What makes things even less personal and immersive, is the fact that career mode feels slapped together and rushed. You are never able to clearly make or plan your path in your career. You are always only getting pushed from one tournament to the next. What takes the fun even out of that is the way the game displays your achievements. Whereas you could walk around your trophy room in previous Tiger Woods games and gaze at all of your accomplishments and wins from each tournament, Rory McIlroy PGA Tour instead simply shows you some text screen prompts that you won and doesn't even exactly tell you how much prize money you earned.
Underlining the assumption that the career mode here was made as a pure afterthought is the offered option in the game to play the career mode with "quick rounds" letting you have to only play 9 holes instead of the actual complete 18 holes. How is this a good simulation of a career in golf?

Other than the career mode you can simply play individual courses against selected opponents.

The Night Club Challenge will give you Far Cry: Blood Dragon flashbacks.


The disappointment continues with the game's multiplayer features.
Sure enough you can play online or locally against other human players, yet gone is the ability from previous games to form a Country Club or community with your friends. What pulls the teeth out of multiplayer even more so is the lack of modes: only Stroke Play and Match Play are offered in multiplayer making it very quickly a boring and repetetive affair with little variety.
Rory McIlroy PGA Tour obviously tries to distance itself very much from the classic Tiger Woods modes like Skins, Best Ball, Battle Golf, etc. yet simply gives nothing in return.

The only truely new mode is the game's Night Club Challenge, which has you play golf with certain power ups that make it somewhat feel like a golf version of Mario Kart or Blur. With nitro boost power-ups and other over-the-top perks, it's a fun, short diversion despite its about 170 challenges to complete. Yet its also as far away from a golf simulator as it gets and would actually more fit into a crazy mini-golf game.

If you want to be part of a golfing community, look elsewhere.


Utilizing the Frostbite 3 engine from EA's Battlefield franchise, Rory McIlroy PGA Tour looks pretty good...when up close.
Faces of famous players are recognizable and textures and details on clothing and gear look convincing, yet the game looks very flat when looking at whats in the distance. Therefore, while the terrain and the golf course up close look very detailed and nice with the grass on the courses fittingly having different density and height in specific spots, the textures on hills in the background as well as models of trees look surprisingly muddy and as if they weren't loaded in correctly.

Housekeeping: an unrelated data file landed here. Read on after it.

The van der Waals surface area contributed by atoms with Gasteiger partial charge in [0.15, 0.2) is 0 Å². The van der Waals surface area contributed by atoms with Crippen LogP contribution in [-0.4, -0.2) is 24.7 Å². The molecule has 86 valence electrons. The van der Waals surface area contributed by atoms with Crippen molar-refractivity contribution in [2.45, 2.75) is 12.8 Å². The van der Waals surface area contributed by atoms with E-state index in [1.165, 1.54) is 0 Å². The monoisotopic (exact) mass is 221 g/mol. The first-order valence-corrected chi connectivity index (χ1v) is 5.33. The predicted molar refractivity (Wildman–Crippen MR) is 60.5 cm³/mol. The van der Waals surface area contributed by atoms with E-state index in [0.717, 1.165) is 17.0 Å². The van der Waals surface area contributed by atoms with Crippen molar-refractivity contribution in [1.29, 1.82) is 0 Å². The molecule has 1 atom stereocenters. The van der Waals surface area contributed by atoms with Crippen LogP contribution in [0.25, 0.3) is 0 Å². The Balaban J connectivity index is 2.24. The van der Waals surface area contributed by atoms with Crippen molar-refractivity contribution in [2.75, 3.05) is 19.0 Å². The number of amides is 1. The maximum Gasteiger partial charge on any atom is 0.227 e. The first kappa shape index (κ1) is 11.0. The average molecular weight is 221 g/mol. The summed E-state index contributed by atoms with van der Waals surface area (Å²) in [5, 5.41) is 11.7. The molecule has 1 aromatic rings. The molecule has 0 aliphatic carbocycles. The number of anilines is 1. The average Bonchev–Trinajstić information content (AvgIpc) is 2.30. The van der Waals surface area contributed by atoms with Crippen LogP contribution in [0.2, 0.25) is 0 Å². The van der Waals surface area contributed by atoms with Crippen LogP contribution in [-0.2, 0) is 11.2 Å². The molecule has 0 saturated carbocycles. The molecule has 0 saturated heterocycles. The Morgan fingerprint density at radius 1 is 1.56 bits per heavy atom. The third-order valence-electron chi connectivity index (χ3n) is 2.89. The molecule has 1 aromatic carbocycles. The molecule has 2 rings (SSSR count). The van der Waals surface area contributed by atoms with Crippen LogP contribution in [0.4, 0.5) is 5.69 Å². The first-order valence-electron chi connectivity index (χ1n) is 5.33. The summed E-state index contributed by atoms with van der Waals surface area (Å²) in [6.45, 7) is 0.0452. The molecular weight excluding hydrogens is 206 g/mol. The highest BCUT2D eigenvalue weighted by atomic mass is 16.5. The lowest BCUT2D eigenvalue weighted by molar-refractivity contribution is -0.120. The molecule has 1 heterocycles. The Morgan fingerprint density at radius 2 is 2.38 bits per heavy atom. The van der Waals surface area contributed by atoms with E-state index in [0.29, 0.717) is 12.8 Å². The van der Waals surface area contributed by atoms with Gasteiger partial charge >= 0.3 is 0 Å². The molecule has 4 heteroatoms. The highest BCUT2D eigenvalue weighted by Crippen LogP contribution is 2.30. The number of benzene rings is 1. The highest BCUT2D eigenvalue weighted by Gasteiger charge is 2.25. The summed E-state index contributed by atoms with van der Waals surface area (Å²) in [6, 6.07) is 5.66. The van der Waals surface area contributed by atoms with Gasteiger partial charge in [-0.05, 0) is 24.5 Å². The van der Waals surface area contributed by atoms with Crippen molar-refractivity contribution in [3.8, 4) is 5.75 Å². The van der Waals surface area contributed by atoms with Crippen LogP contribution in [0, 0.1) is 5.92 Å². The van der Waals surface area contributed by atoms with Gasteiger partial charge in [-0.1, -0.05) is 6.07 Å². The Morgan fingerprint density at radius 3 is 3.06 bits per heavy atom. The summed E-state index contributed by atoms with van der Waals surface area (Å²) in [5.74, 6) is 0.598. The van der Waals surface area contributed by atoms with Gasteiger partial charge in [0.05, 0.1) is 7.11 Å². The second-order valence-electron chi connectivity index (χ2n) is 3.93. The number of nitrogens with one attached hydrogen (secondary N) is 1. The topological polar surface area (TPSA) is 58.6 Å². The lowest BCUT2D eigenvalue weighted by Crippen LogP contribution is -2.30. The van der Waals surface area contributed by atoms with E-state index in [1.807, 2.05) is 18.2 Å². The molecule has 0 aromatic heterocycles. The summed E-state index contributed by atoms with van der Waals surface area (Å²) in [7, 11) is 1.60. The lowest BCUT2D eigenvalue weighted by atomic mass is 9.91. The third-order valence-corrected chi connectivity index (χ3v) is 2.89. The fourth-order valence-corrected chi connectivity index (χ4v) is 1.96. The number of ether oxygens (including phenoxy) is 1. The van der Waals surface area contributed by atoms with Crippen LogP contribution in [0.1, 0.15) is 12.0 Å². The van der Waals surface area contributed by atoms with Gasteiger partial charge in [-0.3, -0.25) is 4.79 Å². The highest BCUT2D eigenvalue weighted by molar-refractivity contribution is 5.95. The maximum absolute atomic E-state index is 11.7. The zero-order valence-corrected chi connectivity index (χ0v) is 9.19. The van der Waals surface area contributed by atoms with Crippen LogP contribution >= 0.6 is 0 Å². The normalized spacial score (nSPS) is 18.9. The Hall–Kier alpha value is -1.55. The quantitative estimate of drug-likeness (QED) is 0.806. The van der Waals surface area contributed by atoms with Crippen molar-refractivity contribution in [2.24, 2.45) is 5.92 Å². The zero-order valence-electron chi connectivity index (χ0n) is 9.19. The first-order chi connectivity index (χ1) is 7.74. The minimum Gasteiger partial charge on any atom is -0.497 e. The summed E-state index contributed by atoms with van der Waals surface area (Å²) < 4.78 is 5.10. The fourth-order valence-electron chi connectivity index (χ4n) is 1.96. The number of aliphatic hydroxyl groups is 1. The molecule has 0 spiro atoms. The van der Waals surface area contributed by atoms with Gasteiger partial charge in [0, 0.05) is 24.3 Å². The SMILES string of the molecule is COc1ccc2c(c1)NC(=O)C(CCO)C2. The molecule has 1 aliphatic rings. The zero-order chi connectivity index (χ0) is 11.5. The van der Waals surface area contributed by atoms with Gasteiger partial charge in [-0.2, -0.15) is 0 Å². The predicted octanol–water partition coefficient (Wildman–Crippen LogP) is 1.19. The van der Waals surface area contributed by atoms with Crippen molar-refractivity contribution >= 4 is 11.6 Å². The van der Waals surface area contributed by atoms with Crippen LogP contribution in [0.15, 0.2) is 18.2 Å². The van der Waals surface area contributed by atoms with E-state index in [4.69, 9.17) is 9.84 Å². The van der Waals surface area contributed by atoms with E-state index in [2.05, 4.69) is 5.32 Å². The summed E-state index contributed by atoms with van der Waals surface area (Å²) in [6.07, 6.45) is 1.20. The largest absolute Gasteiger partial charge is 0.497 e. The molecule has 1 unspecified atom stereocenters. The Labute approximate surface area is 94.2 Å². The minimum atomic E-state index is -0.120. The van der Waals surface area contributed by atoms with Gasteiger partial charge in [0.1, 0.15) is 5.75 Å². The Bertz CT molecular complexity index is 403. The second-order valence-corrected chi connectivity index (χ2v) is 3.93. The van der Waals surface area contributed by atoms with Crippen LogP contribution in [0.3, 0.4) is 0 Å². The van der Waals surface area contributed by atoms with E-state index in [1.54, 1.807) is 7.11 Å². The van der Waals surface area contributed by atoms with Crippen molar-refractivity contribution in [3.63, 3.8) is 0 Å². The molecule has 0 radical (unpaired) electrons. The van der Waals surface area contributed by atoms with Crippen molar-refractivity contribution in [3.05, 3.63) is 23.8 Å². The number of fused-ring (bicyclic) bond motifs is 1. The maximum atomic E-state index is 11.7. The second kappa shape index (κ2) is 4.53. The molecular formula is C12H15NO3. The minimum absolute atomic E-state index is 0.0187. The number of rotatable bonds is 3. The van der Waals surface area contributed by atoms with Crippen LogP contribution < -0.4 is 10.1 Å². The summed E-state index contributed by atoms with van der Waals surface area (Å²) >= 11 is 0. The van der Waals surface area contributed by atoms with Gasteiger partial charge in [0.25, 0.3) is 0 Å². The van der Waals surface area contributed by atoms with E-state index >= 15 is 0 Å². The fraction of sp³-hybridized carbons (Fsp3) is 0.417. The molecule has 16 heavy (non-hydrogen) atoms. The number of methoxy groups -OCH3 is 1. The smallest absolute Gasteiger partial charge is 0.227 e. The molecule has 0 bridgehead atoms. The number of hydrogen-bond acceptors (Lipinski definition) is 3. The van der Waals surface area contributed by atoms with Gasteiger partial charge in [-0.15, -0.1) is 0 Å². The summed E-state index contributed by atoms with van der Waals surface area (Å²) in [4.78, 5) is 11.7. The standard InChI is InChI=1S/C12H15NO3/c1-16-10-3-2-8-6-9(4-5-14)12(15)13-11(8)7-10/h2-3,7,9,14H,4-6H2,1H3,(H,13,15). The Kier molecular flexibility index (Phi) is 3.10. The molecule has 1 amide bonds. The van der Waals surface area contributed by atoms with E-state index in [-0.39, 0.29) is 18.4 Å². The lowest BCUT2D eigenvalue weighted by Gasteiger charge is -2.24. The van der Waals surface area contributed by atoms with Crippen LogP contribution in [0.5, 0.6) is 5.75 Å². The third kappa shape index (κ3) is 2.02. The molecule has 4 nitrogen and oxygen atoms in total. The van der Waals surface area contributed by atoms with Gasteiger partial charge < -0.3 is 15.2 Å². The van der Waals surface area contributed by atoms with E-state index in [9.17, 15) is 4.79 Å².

What makes getting immersed in the game further graphically difficult is the way the game sets up its courses. While people in the audience are just varied enough to convince, what immediately takes you out of the experience are weird decisions like having multiple wild bears walk around in the nearby woods (10 meters away from the crowd) or having killer whales dive up and down the nearby river like dolphins. Sure enough it's supposed to make the scenery more vivid yet these attempts to do so by randomly slapping wild life into your surroundings comes off more as laughable and distracting than anything else.


Soundwise there is not much to talk about here. Without any music the focus is clearly put on focussing on your shot and the commentators' well...comments. Even though the fundamentals of nice commentary work are given here and matches are convincingly filled with trivia about the players, they simply too often repeat the same lines, making it unfortunately all feel very calculated and artifical after only a short amount of time playing.   

The visuals only look really good when up close.

The Verdict

Summed up, Rory McIlroy PGA Tour is a very dissapointing attempt to reinvigorate EA's golf franchise that previously went on hiatus after Tiger Woods PGA Tour 14.
Despite offering a respectable set of tools and mechanics to choose from that can even be customized and shaped to your liking by playing either in a classic, arcade or professional or more detailed way, the game simply gives you little to do with it.
Career mode feels like a slapped together afterthought with little in terms of accomplishment, planning, immersion or even fun to be had while progressing through its set amount of tournaments.
Regarding the modes overall, aside from career mode, there is only very little else to actually do in the game aside from standard matches against AI opponents.
Looking at the multiplayer, playing against your friends online or offline is good and all, but with only two modes to choose from, the game is practically trying to make even this a very dull and monotone affair rather quickly.
Only the new Night Club Challenge offers a nice albeit very over-the-top and arcadey diversion with its power-up driven gameplay, even though calling it actual golf would be stretching it quite a bit.

Rory McIlroy PGA Tour is a bad way to "reboot" EA's golf franchise. Especially in comparison to the previous Tiger Woods games that offered loads more modes and overall content, Rory McIlroy PGA Tour simply feels like an unfinished game that striped away many key modes while offering pretty much nothing in return. Thus, it unhealthily invokes bad memories of a certain past game with very similar problems - last year's poor NHL 15. And this is not a good thing.

 Final Verdict: 4 out of 10 

Status: Poor

Big thanks goes out to EA for providing us with a review copy of the game.

No comments:

Post a Comment